Monday, May 12, 2014

Art & About

It sure as hell took me a while, but last Friday, thank goodness, I finally made it over to the M. H. de Young Museum in Golden Gate Park for Georgia O'Keeffe: Modern Nature and Lake George. Finally and just barely, as after a three month run the exhibit was scheduled to close two days later on Sunday evening. It also took a reunion with my longtime friend Pamela Thomas from Ohio; she happened to be visiting the Bay Area for the week and was staying over in Oakland. On the phone and via email, prior to her arrival, we avowed to get together while she was local but never really figured out the when and where that would be. Turned out to be the perfect rendezvous, a visit to the de Young, as Pam had never before been to the museum, even though she lived in Oak-town for a good spell around 10 years ago. That, and the fact that we first met as students at the University of Cincinnati - College of Design, Architecture and Art - way back in (gasp!) 1981. Holy shite that's a long time ago.

Following are some thoughts about the exhibit and the day.

Georgia O'Keeffe lived to a ripe and fabulous 98 years old (1887-1986). And thanks be to Allah for that(!), as her long life meant more paintings for us, for the world, for posterity.

The de Young exhibition displayed only the paintings she completed at Lake George - and of Lake George - in the Adirondack Mountains in New York State, before she moved west to New Mexico and began all those iconic dessert scenes. Been plenty of Georgia O'Keeffe retrospectives throughout her seven decade career, but this show, apparently, was the first time these early works (1918-1930) have been assembled and showcased solely on their own. Which seems odd, and long overdue, because these are the very images and visual themes that initially caught the attention of photographer Alfred Stieglitz (her benefactor, and later husband) and propelled her to stardom in the New York art world.

The show also explained that O'Keeffe was surprised (at times dismayed) by the critics who immediately labeled (and continue to find) her Lake George flower paintings as sexual in nature. The whole phallic stamen thing; the vagina seen in soft, curvaceous botanical innards: she never intended any of that.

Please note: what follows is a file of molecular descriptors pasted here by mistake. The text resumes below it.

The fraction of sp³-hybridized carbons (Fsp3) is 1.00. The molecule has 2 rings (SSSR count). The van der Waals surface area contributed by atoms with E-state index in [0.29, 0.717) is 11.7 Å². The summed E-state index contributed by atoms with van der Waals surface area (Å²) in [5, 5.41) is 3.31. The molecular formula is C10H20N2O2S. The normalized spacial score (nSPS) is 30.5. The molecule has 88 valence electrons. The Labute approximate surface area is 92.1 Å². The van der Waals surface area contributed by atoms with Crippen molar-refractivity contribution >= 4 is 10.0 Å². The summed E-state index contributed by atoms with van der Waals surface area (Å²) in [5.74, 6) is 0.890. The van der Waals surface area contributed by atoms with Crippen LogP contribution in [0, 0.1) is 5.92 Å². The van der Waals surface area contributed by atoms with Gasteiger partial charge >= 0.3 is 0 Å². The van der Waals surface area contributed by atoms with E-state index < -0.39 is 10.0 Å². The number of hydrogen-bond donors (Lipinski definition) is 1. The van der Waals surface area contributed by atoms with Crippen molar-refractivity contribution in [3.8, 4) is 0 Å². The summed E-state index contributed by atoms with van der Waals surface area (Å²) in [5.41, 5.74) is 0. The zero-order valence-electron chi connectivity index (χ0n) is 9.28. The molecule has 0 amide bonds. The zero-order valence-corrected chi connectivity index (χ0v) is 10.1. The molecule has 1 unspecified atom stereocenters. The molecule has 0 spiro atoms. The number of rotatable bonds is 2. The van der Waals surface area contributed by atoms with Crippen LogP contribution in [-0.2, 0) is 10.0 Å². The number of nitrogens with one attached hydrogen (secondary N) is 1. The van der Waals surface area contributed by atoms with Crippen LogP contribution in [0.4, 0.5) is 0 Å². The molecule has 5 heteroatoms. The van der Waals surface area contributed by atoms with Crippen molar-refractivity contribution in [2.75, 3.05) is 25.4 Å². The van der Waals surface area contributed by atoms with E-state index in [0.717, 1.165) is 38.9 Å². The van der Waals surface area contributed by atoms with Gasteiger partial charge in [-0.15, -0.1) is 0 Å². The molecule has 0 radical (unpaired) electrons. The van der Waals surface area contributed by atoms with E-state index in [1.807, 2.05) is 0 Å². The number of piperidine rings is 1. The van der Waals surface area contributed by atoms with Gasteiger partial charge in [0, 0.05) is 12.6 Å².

Each room of the exhibition included examples of the subject matter that influenced O'Keeffe's painting: photography from the early 1900's, including some images by her husband Alfred Stieglitz (photographers were, at the time, working to be taken seriously as true artists); Japanese painting; fruits and vegetables from her garden; farmland architecture; magazine pictures of and articles on Lake George, which was fast becoming a summertime playground for New Yorkers. The rooms also displayed wall-sized quotes by the artist, like the following from an interview in 1927: "If only people were tress…I might like them better."

In all my visits to the de Young I'd never eaten at the museum café. Pam and I did just that, and I gotta say...the food and drink is pretty impressive! (I think Loretta Keller of CoCo500 oversees the menu and kitchen.) Tables inside to out, in the shade or sun; thirst-quenching iced tea and lemonade; commendable looking wine list, including some decent half bottles; tasty selection of fresh food to "grab and go" (prepared sandwiches, salads and desserts) or a more ambitious menu to order at the counter and have delivered to your table (more salads, flatbread, quiche, soups and stews). It was all delicious, what we sampled, and when I go again I will certainly figure in another visit to the café.

Absolutely lovely, the exhibit and the day! Great to spend time with Pam, to get my ass over to the museum again, to learn a bit more about the famed artist, specifically her younger years and the inspiration she found at Lake George, and to experience all those gorgeous paintings in person (a handful of which I found so compelling I had to double back and inspect a second time).

The collection of 55 paintings and drawings (plus a 10 minute documentary film presented in a side room), along with my subsequent research for this brief post, makes me really really really want to hop a plane to Santa Fe, New Mexico, where one can visit the actual Georgia O'Keeffe Museum, which supposedly houses the most extensive collection of her work on Planet Earth.

I could kick myself for not doing this kind of thing more often - taking advantage of the Bay Area art scene in all its many guises - because every time I do my world, and my soul, feels refreshed. Hmmm…shouldn't kick myself, be so negative. How's this instead: "That was awesome! I can't wait to go to the museum again!"

Much better.
Peter J. Palmer

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